The path from believing in radical Islamist political ideology to plotting attacks in the homeland can be triggered by a number of factors, a new Congressional Research Service report finds.
The report focuses on homegrown Islamic terrorism, which in itself is remarkable given the reluctance many in Washington have had to clearly naming a leading source of the terrorist threat. The title, "American Jihadist Terrorism: Combating a Complex Threat," uses the kind of language all-but-banned by the executive branch since 2008. Cabinet officials in the Obama administration have strained to avoid references to jihadist violence.
But the Congressional Research Service is tasked with producing "authoritative, confidential, objective and nonpartisan" analysis, rather than catering to political semantics. The 137-page report contains more than 500 references to "jihad" or "jihadist." The term "Islam" or "Islamic" is used 117 times. It doesn't deny the existence of other forms of violent extremism, including "radical environmentalism, animal rights, or anti-abortion causes," but the report's focus is on the threat of attacks motivated by radical Islam.
That is something House Democrats have treated with shrill accusations of bigotry.
The report examines 63 homegrown jihadist plots since 9/11, noting that nearly two-thirds of those took place in just the last three years. That spike "suggests that ideologies supporting violent jihad continue to influence some Americans—even if a tiny minority," the report says.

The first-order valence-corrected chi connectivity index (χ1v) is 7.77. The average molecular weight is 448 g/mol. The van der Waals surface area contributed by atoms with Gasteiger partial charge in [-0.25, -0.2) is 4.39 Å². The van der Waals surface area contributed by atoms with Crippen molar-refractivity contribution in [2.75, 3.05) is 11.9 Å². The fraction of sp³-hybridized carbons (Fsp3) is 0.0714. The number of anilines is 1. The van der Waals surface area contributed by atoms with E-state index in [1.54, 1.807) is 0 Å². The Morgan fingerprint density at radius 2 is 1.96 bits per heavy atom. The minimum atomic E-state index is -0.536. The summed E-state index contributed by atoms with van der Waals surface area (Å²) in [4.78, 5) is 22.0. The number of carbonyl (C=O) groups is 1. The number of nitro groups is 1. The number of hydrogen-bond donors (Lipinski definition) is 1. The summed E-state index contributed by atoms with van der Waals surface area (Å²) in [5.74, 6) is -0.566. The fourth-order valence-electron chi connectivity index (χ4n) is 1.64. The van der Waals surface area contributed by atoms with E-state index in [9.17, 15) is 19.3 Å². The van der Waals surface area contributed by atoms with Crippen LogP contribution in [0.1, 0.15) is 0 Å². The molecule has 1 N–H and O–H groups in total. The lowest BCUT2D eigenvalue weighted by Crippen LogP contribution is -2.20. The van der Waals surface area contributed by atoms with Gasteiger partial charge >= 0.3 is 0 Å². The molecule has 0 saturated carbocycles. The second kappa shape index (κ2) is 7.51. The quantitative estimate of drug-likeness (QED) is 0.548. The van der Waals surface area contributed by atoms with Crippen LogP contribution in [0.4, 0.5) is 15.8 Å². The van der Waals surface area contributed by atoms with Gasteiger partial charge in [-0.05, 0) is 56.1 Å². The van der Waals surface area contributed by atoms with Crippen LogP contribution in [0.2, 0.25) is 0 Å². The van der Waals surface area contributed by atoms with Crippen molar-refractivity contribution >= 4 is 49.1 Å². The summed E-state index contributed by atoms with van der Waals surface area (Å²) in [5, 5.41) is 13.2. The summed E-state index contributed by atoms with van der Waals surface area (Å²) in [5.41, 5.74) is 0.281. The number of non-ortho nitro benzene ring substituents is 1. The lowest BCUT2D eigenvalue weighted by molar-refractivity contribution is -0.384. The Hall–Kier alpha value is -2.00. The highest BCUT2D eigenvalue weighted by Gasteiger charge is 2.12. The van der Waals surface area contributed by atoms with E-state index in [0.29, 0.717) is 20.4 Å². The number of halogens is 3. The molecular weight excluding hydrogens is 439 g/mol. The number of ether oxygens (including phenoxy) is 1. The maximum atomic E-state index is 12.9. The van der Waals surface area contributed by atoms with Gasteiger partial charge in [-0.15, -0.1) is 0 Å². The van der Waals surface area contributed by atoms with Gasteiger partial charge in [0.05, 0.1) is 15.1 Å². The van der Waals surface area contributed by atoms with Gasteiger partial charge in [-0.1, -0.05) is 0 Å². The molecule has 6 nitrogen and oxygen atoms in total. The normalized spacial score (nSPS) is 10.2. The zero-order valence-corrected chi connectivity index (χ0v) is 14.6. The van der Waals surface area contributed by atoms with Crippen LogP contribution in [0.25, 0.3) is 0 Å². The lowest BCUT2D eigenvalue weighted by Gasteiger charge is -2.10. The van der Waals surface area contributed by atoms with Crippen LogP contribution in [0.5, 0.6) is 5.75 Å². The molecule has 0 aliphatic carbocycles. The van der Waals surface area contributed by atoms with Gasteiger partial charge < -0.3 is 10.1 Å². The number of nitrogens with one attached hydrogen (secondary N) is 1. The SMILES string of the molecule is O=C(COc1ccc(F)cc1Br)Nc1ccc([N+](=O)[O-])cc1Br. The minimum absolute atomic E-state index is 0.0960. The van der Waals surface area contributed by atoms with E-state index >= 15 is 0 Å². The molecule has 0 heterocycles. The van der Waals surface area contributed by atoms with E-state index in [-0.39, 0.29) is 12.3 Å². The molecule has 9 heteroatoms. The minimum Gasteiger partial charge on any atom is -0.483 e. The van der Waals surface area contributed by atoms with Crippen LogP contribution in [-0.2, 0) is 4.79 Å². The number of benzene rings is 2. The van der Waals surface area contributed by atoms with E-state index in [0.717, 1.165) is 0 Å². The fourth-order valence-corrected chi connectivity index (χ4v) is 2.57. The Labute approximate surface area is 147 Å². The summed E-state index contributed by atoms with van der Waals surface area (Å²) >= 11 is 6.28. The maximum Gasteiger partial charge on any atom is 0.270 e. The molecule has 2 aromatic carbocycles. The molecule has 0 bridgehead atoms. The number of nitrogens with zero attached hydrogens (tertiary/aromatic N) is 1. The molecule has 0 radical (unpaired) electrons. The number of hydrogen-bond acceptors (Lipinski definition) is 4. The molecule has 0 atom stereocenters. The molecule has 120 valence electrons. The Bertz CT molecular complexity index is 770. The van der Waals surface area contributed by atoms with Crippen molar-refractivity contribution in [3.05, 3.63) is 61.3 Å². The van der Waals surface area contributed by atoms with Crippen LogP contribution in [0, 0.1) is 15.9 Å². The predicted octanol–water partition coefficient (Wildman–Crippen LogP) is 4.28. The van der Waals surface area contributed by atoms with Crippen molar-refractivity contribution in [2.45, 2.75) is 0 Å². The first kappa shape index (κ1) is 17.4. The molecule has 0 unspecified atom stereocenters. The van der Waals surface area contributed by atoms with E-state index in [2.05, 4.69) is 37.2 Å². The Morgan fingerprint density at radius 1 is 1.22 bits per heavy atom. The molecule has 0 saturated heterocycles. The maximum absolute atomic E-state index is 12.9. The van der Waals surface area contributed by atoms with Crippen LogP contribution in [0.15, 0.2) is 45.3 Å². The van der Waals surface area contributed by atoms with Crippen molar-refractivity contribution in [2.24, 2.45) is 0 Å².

Among those are two deadly attacks that have not even been charged as acts of terrorism. The shootings at Fort Hood and at a Little Rock, Ark. military recruiting office were "lone wolf" attacks that left 14 people dead.
"[W]hen someone moves from simply believing in jihad to illegally pursuing it via violent methods, he becomes a terrorist," the report says. "Because the move from belief to violence is so individualized, there is no single path that individuals follow to become full-fledged terrorists."
Social interaction – from online sources like terrorist forums to calls to action from al-Qaida operatives like Adam Gadahn or Anwar al-Awlaki and in Inspire magazine – has proven significant in many plots. In addition, converts to Islam were involved in 26 of the 63 cases, and many acted on a belief that "the West is harming the global community of Muslims (the Ummah), or even waging war against it."
Other reports have agreed that the perception of a "war on Islam" is among the most effective messages in stirring Islamists to seek violence. Despite that, American Islamist groups have repeatedly made the claim.
The report also discusses the FBI's use of informants and undercover agents in counter-terror investigations and concerns that the tactic might alienate some Muslim Americans. Lawmakers must decide if that tradeoff is worthwhile in facing what is a very real threat.
"A single successful attack can incur scores of casualties and cause considerable socioeconomic disruption. Regardless of their novelty, frequency, or lethality, violent attacks fostered by violent jihadists radicalized in the United States remain a security concern."
Read the full report here.